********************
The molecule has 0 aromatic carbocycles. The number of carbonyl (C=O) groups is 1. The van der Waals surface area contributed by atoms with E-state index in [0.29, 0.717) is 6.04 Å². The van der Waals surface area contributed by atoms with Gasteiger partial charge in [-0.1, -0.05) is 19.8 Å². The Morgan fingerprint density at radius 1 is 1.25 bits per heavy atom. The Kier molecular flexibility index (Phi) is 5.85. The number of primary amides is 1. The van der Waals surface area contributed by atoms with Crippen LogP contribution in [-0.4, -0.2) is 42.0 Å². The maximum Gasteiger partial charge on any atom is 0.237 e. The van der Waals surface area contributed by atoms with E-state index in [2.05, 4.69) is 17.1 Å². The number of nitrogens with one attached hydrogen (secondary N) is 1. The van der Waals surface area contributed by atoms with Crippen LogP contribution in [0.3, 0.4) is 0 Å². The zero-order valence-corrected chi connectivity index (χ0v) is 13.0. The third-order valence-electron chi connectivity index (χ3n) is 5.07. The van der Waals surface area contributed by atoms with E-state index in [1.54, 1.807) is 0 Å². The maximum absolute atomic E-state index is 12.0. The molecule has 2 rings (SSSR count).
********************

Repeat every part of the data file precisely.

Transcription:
The molecule has 0 aromatic carbocycles. The number of carbonyl (C=O) groups is 1. The van der Waals surface area contributed by atoms with E-state index in [0.29, 0.717) is 6.04 Å². The van der Waals surface area contributed by atoms with Gasteiger partial charge in [-0.1, -0.05) is 19.8 Å². The Morgan fingerprint density at radius 1 is 1.25 bits per heavy atom. The Kier molecular flexibility index (Phi) is 5.85. The number of primary amides is 1. The van der Waals surface area contributed by atoms with Crippen LogP contribution in [-0.4, -0.2) is 42.0 Å². The maximum Gasteiger partial charge on any atom is 0.237 e. The van der Waals surface area contributed by atoms with E-state index in [2.05, 4.69) is 17.1 Å². The number of nitrogens with one attached hydrogen (secondary N) is 1. The van der Waals surface area contributed by atoms with Crippen LogP contribution in [0.3, 0.4) is 0 Å². The zero-order valence-corrected chi connectivity index (χ0v) is 13.0. The third-order valence-electron chi connectivity index (χ3n) is 5.07. The van der Waals surface area contributed by atoms with E-state index in [1.54, 1.807) is 0 Å². The maximum absolute atomic E-state index is 12.0. The molecule has 2 rings (SSSR count).